US Airways is kind of obsessed with its numbers. It’s a good kind of obsession — it regularly touts its improvements in on-time arrivals, misplaced baggage, oversales and other metrics reported every month to the Transportation Department. Why is the airline so fixated on these figures? I asked Robert Isom, US Airways’ executive vice president and chief operating officer.
What’s so important about the numbers?
We focus on these numbers because they represent the reliability and convenience our customers expect from US Airways. These are also the metrics that the media most closely reports on and that all of the airlines are consistently measured against.
These are the measures most often cited as defining an airline as an under or over-performer, and you have to believe that these are the metrics that level the playing field — although, that being said, comparing yourself to an airline that flies, say solely in Hawaii, from an on-time arrival perspective when your operation is based in the Northeast, for example, doesn’t seem to be a great leveler but hopefully you get the point.
Our core beliefs as a company are that at the end of the day, most people want and are willing to pay for a safe, reliable, clean, hassle-free trip where you’re treated with respect along the way, and where your bags arrive when and where you do. So from that perspective, too, these measures work for setting and continually raising that bar for us.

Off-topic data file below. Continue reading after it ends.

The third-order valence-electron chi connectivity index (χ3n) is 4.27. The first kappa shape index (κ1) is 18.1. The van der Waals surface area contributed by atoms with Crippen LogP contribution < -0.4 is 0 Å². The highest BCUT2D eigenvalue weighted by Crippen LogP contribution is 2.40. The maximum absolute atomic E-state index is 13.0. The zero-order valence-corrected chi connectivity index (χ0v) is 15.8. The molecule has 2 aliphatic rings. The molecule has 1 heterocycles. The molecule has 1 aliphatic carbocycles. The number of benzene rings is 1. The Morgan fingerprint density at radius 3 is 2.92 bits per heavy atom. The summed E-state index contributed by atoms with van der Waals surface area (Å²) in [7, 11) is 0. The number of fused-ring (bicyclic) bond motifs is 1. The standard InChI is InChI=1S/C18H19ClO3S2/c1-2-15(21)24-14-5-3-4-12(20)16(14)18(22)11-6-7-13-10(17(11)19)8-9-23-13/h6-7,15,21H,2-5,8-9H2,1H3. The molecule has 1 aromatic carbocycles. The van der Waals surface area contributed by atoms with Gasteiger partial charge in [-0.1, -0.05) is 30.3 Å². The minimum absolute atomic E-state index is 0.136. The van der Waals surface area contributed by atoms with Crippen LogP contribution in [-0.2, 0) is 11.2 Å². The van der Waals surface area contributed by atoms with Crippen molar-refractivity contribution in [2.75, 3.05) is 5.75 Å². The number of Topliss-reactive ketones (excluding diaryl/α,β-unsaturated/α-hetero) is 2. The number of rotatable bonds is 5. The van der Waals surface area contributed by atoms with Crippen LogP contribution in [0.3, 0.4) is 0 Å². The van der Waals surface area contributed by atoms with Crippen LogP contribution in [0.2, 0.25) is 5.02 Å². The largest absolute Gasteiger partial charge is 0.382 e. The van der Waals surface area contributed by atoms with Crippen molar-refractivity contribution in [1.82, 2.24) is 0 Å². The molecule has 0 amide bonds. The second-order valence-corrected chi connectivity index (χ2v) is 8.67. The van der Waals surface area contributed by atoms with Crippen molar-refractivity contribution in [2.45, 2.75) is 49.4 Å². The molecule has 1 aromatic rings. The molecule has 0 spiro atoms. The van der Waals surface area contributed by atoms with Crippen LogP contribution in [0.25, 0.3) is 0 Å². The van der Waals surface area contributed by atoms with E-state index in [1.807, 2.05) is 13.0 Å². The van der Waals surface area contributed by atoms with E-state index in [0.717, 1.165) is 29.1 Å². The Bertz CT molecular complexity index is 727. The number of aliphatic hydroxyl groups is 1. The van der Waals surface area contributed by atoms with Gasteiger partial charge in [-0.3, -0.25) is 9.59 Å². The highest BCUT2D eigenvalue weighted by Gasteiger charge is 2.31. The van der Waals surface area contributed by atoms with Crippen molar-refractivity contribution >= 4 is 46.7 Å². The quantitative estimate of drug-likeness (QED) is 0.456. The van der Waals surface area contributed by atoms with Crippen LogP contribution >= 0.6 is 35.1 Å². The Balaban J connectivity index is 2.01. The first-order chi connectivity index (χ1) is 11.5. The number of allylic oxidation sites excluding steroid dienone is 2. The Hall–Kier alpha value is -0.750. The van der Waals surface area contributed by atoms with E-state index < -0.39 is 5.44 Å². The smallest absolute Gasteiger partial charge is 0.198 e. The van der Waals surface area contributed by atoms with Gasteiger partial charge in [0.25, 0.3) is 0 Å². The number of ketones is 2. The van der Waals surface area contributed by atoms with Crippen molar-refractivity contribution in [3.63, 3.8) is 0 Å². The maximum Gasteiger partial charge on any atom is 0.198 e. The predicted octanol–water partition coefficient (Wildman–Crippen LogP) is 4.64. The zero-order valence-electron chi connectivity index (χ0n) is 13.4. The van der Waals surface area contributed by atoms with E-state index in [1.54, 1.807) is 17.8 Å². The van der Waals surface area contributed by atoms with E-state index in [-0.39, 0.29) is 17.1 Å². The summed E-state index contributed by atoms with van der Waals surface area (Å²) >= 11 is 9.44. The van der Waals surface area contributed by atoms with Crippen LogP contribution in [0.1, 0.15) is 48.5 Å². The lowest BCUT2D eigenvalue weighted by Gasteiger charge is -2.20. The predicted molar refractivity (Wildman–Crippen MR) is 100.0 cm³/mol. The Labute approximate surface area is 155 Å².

How do you believe being focused on numbers will make you a better airline?
Everyone has a story about the time something went wrong or right with an airline, but when you’re transporting 80 million passengers each year, you really need data to help give some more specific meaning to those anecdotal stories. We look at numbers a lot because these help us identify our weak spots and raise the bar.
When did you start paying closer attention to these figures?
We have always focused on these since the beginning of time. But we really hit our stride in late 2007 when some of the emphasis put into place earlier in the year started showing up in our results.
That combined with continuing an employee incentive program that rewarded employees for hitting our monthly targets in on-time arrivals; baggage handling and customer complaints helped keep our focus as a company, too. Our on-time, every time program, which specifies what every department needs to do to get flights out on time, really started to show results.
Between 2007 and 2008 – we jumped from worst to first in on-time performance among the major network carriers according to the DOT and in 2009 were #2 by one tenth of one percent, making us the most reliable airline over that two-year period.
And once we got our operation running on-time our remarkable improvements in bag handling and customer complaints followed, delivering 64% and 58% improvements, respectively, between 2007 and 2009.
Which of the numbers is the most important to US Airways, and why?